The years between the release of Nelson Mandela from prison in 1990 and the country’s first democratic elections in 1994 were a time of great political tension in South Africa. An estimated 14 000 people are said to have died in politically related incidents in those few years, double the amount of political deaths recorded from 1948 to 1990. Chris Hani, who was assassinated on the 10th  April 1993, was one such death. But as leader of the South African Communist Party (SACP), his death had much greater significance than many others who had died in the fight for freedom. For a lot of people it was the final insult in a decades long battle for equality, and threat of civil war in South Africa as a result of Hani’s death was imminent.

Second only to Nelson Mandela in popularity there are some who believe that with Hani at the helm, the SACP would have been in line to challenge the ANC in the 1994 elections. A respected member of uMkhonto we Sizwe, where he had held the position of Chief of Staff, over time Hani had attracted a cult-like following, especially amongst the young who saw him as a viable alternative to the democratic ideals of the more moderate Mandela. But Hani supported the suspension of the ANC’s armed struggle in favour of negotiations, and was optimistic about the future of the country at the time of his death.

Chris Hani, born Martin Thembisile Hani – Chris was a nom de guerre adopted by Hani in exile – was shot and killed at the age of 50 by a Polish far-right anti-communist immigrant, Janusz Waluś, as he stepped out of his car at his home in Boksburg. With him at the time was his 15 year old daughter, Nomakhwezi, who saw her father killed. Hani’s neighbour, an Afrikaans woman, reported the incident to the police, resulting in the arrest of Waluś, and the subsequent arrest and imprisonment of Clive Derby-Lewis, Shadow Minister for Economic Affairs at the time, who had lent Waluś the pistol used to kill Hani.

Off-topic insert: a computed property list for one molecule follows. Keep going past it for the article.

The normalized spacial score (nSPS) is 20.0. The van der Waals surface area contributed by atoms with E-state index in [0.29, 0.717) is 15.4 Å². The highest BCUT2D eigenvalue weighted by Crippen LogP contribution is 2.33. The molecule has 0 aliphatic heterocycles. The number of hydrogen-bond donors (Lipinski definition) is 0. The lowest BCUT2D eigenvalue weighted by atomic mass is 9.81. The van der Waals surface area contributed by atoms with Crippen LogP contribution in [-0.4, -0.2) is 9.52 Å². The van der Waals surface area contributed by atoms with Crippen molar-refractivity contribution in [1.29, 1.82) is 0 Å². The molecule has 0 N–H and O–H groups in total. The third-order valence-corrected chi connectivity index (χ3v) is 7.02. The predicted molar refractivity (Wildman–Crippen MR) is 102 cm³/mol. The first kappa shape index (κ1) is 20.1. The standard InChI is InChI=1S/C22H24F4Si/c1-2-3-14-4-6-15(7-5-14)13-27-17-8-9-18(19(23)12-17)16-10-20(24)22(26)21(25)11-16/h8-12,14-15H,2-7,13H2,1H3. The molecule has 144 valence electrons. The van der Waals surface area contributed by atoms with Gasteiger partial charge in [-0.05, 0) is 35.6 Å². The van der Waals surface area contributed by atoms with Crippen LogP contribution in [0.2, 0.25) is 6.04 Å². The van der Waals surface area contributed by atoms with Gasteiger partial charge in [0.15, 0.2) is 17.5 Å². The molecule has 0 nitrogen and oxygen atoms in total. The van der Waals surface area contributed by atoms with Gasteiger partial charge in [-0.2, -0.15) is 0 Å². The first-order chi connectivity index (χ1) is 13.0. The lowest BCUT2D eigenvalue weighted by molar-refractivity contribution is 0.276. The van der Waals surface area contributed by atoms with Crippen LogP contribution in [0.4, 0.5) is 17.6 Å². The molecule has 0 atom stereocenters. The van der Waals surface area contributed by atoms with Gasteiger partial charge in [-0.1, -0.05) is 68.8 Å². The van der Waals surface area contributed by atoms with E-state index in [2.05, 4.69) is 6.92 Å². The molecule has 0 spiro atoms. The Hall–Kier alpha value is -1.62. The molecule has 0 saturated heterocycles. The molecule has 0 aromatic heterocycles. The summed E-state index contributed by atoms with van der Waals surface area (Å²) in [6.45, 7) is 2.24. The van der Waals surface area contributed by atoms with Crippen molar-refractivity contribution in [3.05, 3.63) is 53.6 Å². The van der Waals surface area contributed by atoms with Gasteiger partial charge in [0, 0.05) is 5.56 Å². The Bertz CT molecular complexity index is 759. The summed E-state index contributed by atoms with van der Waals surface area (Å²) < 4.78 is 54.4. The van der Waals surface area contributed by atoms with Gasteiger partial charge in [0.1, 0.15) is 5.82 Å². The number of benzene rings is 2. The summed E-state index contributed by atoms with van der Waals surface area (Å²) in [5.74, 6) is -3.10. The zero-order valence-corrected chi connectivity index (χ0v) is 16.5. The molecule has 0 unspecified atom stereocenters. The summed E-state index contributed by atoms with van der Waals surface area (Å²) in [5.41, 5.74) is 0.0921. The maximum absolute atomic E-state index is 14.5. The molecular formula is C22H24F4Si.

The assassination was a turning point in South Africa and the impetus for setting a final date for the national elections, but things could have turned out very differently were it not for our leaders at the time. On the death of Hani Nelson Mandela addressed the nation appealing for calm:

Tonight I am reaching out to every single South African, black and white, from the very depths of my being. A white man, full of prejudice and hate, came to our country and committed a deed so foul that our whole nation now teeters on the brink of disaster. A white woman, of Afrikaner origin, risked her life so that we may know, and bring to justice, this assassin. The cold-blooded murder of Chris Hani has sent shock waves throughout the country and the world. … Now is the time for all South Africans to stand together against those who, from any quarter, wish to destroy what Chris Hani gave his life for – the freedom of all of us.

Lindiwe Hani, Chris Hani’s youngest daughter who was twelve at the time of her father’s death, has written a memoir entitled Being Chris Hani’s Daughter. The book was released this month, on the 24th anniversary of Hani’s death, and is available for sale at Exclusive Books or online via

Image of Chris Hani courtesy of

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